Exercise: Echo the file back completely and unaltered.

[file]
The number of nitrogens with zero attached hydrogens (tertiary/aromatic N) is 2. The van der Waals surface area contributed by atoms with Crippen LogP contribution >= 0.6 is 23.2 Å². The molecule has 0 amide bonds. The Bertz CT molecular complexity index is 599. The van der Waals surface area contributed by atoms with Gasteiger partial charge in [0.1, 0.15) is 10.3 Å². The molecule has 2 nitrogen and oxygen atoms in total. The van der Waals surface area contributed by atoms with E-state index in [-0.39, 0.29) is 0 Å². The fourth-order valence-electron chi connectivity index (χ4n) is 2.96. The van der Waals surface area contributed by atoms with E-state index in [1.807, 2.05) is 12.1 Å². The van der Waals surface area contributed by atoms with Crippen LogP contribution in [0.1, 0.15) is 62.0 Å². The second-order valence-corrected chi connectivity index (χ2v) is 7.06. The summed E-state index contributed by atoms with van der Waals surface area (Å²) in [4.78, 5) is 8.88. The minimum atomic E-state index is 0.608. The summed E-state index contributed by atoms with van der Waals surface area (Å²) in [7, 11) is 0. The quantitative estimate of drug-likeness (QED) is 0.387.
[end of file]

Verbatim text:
The number of nitrogens with zero attached hydrogens (tertiary/aromatic N) is 2. The van der Waals surface area contributed by atoms with Crippen LogP contribution >= 0.6 is 23.2 Å². The molecule has 0 amide bonds. The Bertz CT molecular complexity index is 599. The van der Waals surface area contributed by atoms with Gasteiger partial charge in [0.1, 0.15) is 10.3 Å². The molecule has 2 nitrogen and oxygen atoms in total. The van der Waals surface area contributed by atoms with E-state index in [-0.39, 0.29) is 0 Å². The fourth-order valence-electron chi connectivity index (χ4n) is 2.96. The van der Waals surface area contributed by atoms with E-state index in [1.807, 2.05) is 12.1 Å². The van der Waals surface area contributed by atoms with Crippen LogP contribution in [0.1, 0.15) is 62.0 Å². The second-order valence-corrected chi connectivity index (χ2v) is 7.06. The summed E-state index contributed by atoms with van der Waals surface area (Å²) in [4.78, 5) is 8.88. The minimum atomic E-state index is 0.608. The summed E-state index contributed by atoms with van der Waals surface area (Å²) in [7, 11) is 0. The quantitative estimate of drug-likeness (QED) is 0.387.